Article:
The game framework takes these move definitions and automatically creates corresponding Javascript methods that you can call from within your client-side JS code as follows:

class Board extends React.Component {
  ...
  onClick = id => {
    if (this.isActive(id)) {
      this.props.moves.click_cell(id)
    }
  };
  ...
}

Since Rust is statically-typed, and move methods are user-defined, we cannot know in advance how many arguments you'll need to pass from JS into your move methods. For this reason, all move methods take an optional, untyped, JSON array of arguments as input (args: &Option<Value>). It's up to you to complete the deserialization step inside your own code, so you can assign a user-defined type to these inputs, i.e:

fn click_cell(state: &mut UserState<State>, player_id: u16 args: &Option<Value>)
            -> Result<(), Box<Error>> {
    if let Some(value) = args {
        let id = value.as_array()
            .and_then(|arr| arr.get(0))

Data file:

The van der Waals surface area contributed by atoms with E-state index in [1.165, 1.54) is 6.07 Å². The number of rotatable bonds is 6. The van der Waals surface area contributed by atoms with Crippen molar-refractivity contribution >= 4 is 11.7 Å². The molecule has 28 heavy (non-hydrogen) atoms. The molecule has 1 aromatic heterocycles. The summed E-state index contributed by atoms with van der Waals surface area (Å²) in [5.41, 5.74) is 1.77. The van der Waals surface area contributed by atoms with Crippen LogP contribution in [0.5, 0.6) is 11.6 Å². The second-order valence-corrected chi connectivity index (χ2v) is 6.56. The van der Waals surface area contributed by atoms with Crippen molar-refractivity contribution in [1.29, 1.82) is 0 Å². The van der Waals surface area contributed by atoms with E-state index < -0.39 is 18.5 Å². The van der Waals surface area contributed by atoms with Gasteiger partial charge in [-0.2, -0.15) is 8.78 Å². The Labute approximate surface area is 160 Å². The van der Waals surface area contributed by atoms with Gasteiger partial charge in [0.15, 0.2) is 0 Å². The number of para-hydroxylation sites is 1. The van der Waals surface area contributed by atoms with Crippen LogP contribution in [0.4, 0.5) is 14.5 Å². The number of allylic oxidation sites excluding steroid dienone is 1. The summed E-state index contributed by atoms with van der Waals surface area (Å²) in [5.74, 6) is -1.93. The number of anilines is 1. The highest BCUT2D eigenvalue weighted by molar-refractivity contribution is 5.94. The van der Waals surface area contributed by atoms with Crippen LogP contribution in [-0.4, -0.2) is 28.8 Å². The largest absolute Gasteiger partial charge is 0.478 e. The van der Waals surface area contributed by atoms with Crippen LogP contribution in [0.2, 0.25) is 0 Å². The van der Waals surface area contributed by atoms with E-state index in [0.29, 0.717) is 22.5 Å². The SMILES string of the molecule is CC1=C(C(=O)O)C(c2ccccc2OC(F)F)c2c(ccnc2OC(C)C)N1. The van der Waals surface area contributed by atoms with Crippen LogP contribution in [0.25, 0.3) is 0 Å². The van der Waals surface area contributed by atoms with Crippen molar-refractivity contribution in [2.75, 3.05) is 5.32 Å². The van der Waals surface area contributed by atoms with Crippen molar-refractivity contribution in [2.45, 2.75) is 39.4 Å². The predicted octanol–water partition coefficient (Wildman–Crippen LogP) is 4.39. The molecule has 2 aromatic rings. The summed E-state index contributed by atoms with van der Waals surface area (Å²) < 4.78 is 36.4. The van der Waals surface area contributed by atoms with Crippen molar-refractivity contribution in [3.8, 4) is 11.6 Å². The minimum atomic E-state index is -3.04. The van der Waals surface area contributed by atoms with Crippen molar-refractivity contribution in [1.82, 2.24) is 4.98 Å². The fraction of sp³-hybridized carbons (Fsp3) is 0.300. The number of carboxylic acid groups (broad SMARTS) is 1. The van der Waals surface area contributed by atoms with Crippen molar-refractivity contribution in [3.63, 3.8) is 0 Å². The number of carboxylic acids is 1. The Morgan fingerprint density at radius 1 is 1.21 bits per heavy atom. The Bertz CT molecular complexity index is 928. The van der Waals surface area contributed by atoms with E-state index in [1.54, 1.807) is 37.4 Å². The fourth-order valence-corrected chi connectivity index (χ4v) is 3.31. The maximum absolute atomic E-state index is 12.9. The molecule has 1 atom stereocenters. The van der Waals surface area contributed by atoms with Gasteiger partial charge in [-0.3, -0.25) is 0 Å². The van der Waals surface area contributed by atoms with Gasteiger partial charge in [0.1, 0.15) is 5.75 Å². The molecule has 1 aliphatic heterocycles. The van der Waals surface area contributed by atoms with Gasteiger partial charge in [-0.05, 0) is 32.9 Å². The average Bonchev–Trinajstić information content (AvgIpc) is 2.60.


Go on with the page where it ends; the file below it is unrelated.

.and_then(|cell| cell.as_u64())
            .and_then(|cell| Some(cell as usize))
            .ok_or(Box::new(Errors::InvalidCell))?;
   ...
}

Once your inputs are parsed, you can then mutate the state you're given with whatever changes are necessary. In Tic-Tac-Toe, we update a cell with the player ID of the active player. Here's how all the above steps come together to make a complete move method.

fn click_cell(state: &mut UserState<State>, player_id: u16, args: &Option<Value>)
            -> Result<(), Box<Error>> {
    if let Some(value) = args {
        let id = value.as_array()
            .and_then(|arr| arr.get(0))
            .and_then(|cell| cell.as_u64())
            .and_then(|cell| Some(cell as usize))
            .ok_or(Box::new(Errors::InvalidCell))?;
        match state.g.cells[id] {
            -1 => {
                state.g.cells[id] = state.ctx.current_player as i32;
                Ok(())
            },
            _ => Err(Box::new(Errors::InvalidCell))
        }
    } else {
        return Err(Box::new(Errors::InvalidCell))
    }
}

Flow